Plaintiffs' contention that the order is not supported by basic findings of fact but is based solely on the presumed intent of Congress, and that it is, consequently, an arbitrary act without any legal basis must also be rejected. Although the Commission placed great emphasis on what it conceived to be the policy of Congress, it is evident from the report that numerous other factors were given due consideration by the Commission. It was fully cognizant of the inferiority of the service afforded by the barge lines,[fn***] a factor which it had previously designated as one basis for barge-line differentials. Inland Waterways Corp. v. Alabama Great Southern R. Co., 151 I.C.C. 126, 144. It regarded the shippers' evidence as "of significance because it indicates a fairly unanimous view that the principal object in shipping by barge is to save transportation expense," and, aware that the abolition of differentials would end all barge-rail traffic, concluded that, in the light of the "clear Congressional policy" of aiding and encouraging the development of water transportation on the Mississippi and its tributaries, "joint barge-and-rail routes and rates generally are necessary and desirable in the public interest and differentials between such rates and all-rail rates are justified."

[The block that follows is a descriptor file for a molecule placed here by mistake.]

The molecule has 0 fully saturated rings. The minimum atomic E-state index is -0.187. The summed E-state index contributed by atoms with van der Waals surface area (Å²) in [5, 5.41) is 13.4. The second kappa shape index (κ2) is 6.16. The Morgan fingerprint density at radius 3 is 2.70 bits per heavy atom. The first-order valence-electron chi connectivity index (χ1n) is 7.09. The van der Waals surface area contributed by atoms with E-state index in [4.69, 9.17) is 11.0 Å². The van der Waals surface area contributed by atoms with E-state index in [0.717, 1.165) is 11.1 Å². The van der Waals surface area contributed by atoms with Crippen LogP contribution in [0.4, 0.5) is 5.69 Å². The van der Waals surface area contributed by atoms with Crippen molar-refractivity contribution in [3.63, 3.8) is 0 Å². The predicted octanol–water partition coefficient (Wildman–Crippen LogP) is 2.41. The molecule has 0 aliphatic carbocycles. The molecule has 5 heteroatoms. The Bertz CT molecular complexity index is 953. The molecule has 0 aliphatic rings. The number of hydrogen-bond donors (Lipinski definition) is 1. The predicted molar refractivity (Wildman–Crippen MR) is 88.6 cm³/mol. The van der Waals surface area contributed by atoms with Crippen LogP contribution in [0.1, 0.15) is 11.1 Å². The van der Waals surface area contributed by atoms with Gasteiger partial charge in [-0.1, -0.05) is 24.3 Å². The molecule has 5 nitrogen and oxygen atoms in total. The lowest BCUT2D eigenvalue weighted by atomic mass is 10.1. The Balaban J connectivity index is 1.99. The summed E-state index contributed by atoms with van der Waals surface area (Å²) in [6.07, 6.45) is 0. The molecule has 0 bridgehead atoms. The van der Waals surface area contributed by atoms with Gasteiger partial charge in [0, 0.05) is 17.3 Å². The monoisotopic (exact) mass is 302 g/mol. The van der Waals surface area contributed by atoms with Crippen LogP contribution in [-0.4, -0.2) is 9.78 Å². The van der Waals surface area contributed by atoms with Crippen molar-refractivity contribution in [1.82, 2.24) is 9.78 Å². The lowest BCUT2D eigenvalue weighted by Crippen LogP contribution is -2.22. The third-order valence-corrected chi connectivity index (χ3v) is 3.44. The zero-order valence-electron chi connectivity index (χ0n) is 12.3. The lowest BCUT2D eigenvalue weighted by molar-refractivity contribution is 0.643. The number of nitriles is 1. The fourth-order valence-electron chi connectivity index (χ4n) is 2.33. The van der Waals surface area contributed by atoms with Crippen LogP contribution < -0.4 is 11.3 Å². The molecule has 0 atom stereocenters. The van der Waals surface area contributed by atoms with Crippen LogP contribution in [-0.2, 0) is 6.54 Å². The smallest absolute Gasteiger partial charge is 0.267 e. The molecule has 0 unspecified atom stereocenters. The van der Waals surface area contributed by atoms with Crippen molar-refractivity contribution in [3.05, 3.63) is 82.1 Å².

Turning to the prescription of specific differentials, plaintiffs assert that it is impossible to determine how they were arrived at, but, again, the Commission's report indicates otherwise. Comprehensive proposals for the establishment of differentials were under consideration by the Commission, which, while expressing its belief that "the requirement that the barge line absorb the differential in its division of the joint rate in and of itself provides some measure of safe-guard against the performance of uneconomical barge-and-rail service where the barge line is privately operated, "rejected certain differentials proposed by the Mississippi Valley Association because they "would be much too low to permit the barge lines to absorb the differentials without serious revenue effect." Weighing the merits of the various proposals, it found that Federal's proposal was "conservative with respect to the measure of the differentials"; and, pointing to Federal's experimental status, it concluded that "Federal should not be compelled to accept a lower level of joint rates than it considers necessary in the absence of evidence that its proposed rates would be unreasonably high." Although indicating that the Ex Parte 96 formula would not be rigidly adhered to because it had, in the past, produced "some unsatisfactory port relations and other inconsistencies," the Commission declared that "the circuity and relative-service restrictions in the formula are sound in principle" and rejected certain routes proposed by Valley because they were excessively circuitous.